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This page provides help and advice if you or someone you know is a victim of domestic abuse.

Overview of what an abusive relationship is

An abusive relationship can include being:

  • threatened with violence - you are frightened of your partner.
  • told what to wear
  • told who to see and speak to
  • told where you can go
  • constantly criticised and put down

It is also abuse if any form of social media is being used to embarrass or threaten you.

Abuse is never OK. You can't blame abuse on:

  • anger
  • alcohol
  • jealousy
  • a sign of love or caring
  • the way you behave
  • the way you look
  • what you wear

If you are in an abusive relationship it's not your fault, and you do not have to put up with it.

Protecting yourself and others from abuse

If you are being abused don't keep what is happening to you a secret. You have nothing to be ashamed of, and the longer the abuse goes on, the harder it gets to take some action.

Don't remain isolated - Your abuser may be trying to control you physically as well as emotionally in many ways. They may be controlling finances and may be stopping you going out, or making it awkward for you to see family and friends. All these are types of abuse that can keep you locked in the relationship. 

You are not to blame - You are not responsible for the abuse although the person abusing you may be telling you, or you may feel, it's your fault. You may have tried changing what you do, say and wear, but despite your efforts you cannot change their behaviour.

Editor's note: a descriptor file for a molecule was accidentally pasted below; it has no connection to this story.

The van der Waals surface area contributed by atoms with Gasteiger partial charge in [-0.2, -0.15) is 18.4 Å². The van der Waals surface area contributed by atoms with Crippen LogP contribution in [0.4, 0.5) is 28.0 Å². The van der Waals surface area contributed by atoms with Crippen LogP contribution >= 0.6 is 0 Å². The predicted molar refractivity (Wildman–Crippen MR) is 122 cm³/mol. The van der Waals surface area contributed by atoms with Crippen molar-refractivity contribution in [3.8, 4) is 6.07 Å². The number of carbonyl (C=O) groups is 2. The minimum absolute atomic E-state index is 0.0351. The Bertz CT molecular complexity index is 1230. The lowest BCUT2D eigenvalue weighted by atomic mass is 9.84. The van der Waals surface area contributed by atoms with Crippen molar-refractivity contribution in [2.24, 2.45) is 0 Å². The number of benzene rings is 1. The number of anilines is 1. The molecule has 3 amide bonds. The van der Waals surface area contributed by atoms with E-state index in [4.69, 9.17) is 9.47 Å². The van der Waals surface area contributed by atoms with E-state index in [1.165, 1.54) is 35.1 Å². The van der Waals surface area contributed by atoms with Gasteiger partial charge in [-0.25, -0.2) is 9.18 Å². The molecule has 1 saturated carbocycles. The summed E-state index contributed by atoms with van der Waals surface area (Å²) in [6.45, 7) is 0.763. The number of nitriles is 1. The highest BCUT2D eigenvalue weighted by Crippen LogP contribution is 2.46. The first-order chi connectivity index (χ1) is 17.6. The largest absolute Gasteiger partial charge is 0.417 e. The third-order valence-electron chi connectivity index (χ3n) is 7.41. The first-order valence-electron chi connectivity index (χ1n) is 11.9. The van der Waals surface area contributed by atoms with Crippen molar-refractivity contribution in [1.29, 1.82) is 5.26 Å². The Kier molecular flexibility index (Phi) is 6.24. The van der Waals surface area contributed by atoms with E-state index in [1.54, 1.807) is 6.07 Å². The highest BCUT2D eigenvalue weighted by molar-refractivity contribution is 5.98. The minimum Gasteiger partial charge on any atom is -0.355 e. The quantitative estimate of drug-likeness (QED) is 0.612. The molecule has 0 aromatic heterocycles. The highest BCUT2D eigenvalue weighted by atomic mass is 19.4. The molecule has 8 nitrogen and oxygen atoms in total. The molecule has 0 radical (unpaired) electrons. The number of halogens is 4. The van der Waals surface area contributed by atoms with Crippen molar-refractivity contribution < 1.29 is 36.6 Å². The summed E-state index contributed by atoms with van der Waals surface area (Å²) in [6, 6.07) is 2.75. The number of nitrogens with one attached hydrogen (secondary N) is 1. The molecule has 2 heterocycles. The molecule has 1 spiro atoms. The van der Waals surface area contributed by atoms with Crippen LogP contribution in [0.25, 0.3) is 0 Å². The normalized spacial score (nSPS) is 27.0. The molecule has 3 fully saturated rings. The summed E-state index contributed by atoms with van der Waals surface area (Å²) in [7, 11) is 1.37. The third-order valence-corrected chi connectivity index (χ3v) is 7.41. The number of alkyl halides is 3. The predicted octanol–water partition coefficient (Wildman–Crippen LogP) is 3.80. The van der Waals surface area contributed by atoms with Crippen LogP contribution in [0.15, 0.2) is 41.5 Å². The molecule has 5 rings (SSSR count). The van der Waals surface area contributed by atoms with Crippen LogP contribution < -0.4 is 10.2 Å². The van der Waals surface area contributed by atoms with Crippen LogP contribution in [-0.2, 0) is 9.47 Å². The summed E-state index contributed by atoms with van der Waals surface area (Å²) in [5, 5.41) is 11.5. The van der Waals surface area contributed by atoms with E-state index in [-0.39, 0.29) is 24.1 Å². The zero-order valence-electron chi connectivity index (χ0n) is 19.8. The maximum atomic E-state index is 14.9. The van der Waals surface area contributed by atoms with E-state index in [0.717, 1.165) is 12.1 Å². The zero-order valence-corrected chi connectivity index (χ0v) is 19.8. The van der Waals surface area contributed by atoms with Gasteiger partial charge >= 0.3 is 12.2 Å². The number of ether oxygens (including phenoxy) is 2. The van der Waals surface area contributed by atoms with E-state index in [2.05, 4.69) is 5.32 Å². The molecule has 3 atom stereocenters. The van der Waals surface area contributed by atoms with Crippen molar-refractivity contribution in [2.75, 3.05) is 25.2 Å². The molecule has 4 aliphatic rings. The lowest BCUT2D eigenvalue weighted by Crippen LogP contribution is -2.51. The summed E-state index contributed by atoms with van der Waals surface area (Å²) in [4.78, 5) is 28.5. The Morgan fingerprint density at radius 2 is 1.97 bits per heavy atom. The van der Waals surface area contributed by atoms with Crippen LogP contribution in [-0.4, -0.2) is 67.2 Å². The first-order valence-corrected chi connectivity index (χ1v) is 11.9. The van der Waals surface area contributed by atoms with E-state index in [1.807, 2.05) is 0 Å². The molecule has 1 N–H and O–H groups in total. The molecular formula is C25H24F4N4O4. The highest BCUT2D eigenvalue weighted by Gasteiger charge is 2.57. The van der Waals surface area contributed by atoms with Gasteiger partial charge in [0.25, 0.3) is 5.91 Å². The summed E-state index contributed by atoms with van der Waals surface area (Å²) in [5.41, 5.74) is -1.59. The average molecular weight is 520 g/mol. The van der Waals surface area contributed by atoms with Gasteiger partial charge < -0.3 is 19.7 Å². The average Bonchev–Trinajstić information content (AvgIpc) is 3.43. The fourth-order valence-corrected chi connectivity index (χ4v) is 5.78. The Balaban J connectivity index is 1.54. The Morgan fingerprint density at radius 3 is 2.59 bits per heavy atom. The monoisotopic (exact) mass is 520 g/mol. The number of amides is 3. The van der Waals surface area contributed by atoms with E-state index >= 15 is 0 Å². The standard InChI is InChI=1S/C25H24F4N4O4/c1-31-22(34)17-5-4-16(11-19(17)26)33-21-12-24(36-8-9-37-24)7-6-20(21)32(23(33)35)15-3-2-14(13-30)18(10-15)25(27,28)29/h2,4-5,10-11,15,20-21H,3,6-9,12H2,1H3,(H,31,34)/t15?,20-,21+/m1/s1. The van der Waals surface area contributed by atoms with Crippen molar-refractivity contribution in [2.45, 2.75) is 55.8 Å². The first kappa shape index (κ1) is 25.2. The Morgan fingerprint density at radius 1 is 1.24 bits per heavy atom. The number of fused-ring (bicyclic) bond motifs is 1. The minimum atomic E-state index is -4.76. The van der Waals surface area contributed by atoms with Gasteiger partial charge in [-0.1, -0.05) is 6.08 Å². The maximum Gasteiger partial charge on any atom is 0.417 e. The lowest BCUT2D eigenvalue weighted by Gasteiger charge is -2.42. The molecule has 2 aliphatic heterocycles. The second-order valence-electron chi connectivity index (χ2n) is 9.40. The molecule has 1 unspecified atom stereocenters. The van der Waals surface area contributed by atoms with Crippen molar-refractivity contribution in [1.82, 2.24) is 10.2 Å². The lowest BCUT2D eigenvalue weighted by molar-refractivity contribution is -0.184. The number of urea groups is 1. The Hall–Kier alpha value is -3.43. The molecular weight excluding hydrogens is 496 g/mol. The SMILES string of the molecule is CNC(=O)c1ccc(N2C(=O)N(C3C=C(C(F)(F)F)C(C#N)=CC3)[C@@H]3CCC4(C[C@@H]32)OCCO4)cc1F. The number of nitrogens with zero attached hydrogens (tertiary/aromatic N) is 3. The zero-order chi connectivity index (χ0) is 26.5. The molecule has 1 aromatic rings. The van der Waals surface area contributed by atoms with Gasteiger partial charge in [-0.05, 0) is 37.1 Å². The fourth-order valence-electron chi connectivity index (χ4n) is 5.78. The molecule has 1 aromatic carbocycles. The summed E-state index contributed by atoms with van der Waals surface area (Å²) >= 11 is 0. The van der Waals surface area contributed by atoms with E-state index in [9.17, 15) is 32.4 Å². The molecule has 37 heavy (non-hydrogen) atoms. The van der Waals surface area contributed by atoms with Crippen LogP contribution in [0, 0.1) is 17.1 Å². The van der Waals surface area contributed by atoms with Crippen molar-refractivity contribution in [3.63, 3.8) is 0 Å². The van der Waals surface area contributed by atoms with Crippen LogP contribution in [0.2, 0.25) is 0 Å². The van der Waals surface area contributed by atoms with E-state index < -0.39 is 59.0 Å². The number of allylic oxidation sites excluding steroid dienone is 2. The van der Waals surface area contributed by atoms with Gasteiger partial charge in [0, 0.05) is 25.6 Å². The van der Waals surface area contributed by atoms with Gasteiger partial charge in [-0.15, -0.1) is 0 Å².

Keep yourself safe - Your abuser may apologise and persuade you that it will not happen again but any sort of abuse is likely to get worse; violence rarely happens only once and will get more serious as time goes on.

Only leave when it is safe to do so - You may be considering leaving or may have left before and returned for emotional or practical reasons, this is not unusual. Most people try to get help or leave a number of times before getting the help that's right for them. If you are thinking of leaving making a plan can help you do this as safely as possible.

Report abuse of an adult or child, to the Multi-Agency Safeguarding Hub (MASH) and they also support people at risk of radicalisation.

Getting help and support

If speaking or making a sound would put you in danger and you need immediate help, call 999 and stay on the line, then press 55 when prompted, and the call will be transferred to the police who will know it is an emergency call.

The Suffolk Domestic Abuse Champions Network has a series of podcasts on Spotify about abuse topics and experiences of others. Listen to the podcasts here

Abusive relationship support for young people

Young people in Suffolk can contact:

  • Tope Line for support on 0808 168 1154 (9am - 9pm daily). Text or Whatsapp the Tope Line on: 07375 296229 For more information Visit: tope.org.uk

  • Brave Futures - 333 Felixstowe Road, Ipswich, IP3 9BU. Call 01473 353355. They support children and young people who have experienced sexual abuse.

Information and advice:

Also take a look at this factsheet around toxic masculinity, produced in response to increasing national and local concern about the impact that misogyny and toxic masculinity is having on the lives of our children and young people. 
The factsheet helps adults safely challenge negative language about women and girls. 


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